34-year-old first-generation American woman (born in Guatemala) accepted to MSW programs at Columbia and UT Austin
Gabby was very accomplished before we met her. She’d completed a Bachelors in International Relations and a Masters in International Studies. She’d worked for a major think tank in Washington D.C., and then with the Defense Department.
Gabby got married, moved back home to start a family, and as a working mom, began doing work with Latin American immigrants. It was different from what she did in D.C., but was rich and rewarding — and it inspired her to pursue an MSW degree.
The question that she kept coming back to was, “What am I going to do for the next 30 years?” The Art of Applying® helped her to find that answer for herself.
Start Date: October 2018 | End Date: May 2019
- Age: 34
- GPA: 3.7 (undergraduate) and 3.8 (Masters)
- School: Texas State University
- Major: International Relations, plus a Masters in International Studies
- Columbia University
- UT Austin
“I thought to myself, “You know what? I tried it once before. I wasn’t successful. I’m going to do it the right way for me, and that was to contact [The Art of Applying®] for that help because I really wanted it. And I think that’s the important thing here: I wanted it so bad and I was going to reach out to get professional help, because [there was] something I was doing wrong, why I couldn’t get it … probably more my personal essays and putting the whole package together.”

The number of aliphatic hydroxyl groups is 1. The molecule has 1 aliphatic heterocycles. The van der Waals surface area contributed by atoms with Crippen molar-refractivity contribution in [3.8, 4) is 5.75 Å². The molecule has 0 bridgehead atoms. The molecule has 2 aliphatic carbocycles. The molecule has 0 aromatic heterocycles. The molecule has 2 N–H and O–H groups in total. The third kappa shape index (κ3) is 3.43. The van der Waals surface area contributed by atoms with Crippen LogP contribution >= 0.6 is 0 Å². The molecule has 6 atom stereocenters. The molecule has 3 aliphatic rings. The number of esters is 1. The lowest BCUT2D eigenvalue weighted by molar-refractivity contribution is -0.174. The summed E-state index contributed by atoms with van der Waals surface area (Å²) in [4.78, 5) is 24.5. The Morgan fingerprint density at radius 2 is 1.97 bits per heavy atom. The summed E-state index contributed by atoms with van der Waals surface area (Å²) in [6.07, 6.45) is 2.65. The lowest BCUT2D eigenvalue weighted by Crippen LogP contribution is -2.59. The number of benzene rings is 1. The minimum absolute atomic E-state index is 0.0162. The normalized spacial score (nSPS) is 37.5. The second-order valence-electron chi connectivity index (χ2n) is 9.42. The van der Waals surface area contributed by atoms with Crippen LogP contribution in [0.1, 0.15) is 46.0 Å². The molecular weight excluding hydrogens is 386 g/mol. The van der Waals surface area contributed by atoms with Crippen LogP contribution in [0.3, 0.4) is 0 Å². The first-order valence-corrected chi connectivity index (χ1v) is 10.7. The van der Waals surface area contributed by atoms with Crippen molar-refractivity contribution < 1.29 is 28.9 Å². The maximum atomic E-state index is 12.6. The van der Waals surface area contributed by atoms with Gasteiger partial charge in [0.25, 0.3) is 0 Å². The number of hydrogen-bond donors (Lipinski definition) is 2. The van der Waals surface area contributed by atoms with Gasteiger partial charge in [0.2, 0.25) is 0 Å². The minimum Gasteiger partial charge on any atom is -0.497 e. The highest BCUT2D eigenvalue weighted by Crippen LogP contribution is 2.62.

Reflections on the Breakthrough Call:
“He asked me 101 questions to get to know me better. At the end of that call, it must have been about 45 minutes, he recapped my entire life within five minutes. At that point, I’m thinking, he really listened to my life, he got it … that gave me confidence.”
Reflections on working with our team:
“That first phone call … I had circled it on my planner. I was just looking forward to just tell this consultant everything that I wanted to tell her, and we got to build a relationship. She understood where I was going. We started working on those essays, and it was hard work in the beginning, it was intense because it’s a six-week accelerator program. The process makes sense to me. Now I look at it, and the six weeks makes sense because you’re giving all you have to put together these beautiful pieces of work . . . and after the six weeks are done . . . you start tweaking other things and applying it to other applications because you’ve done the hard work. I really enjoyed it. The process, it just flowed, it made sense.”
“The way I justified it was [that] I really want this. This means a lot to me. This is going to change the next 30 years because that’s my goal for the long term. You’ve got to think of the long term goals.”
“I knew I was a good, decent writer. But what I didn’t know was how to tell my story. And that’s what I didn’t understand 10 years ago, that the story is what’s important, that the admission committee wants to see that. And the only way they’re going to see that is through that personal statement. And I think that was the piece that I was missing. And at the end of the drafts, maybe four or five drafts, I was proud of myself … I did this. This is my story. This is my life, and of course, it makes sense. You want to tell it and tell it the best way possible, that people can believe in you, that you are the right candidate for that program.”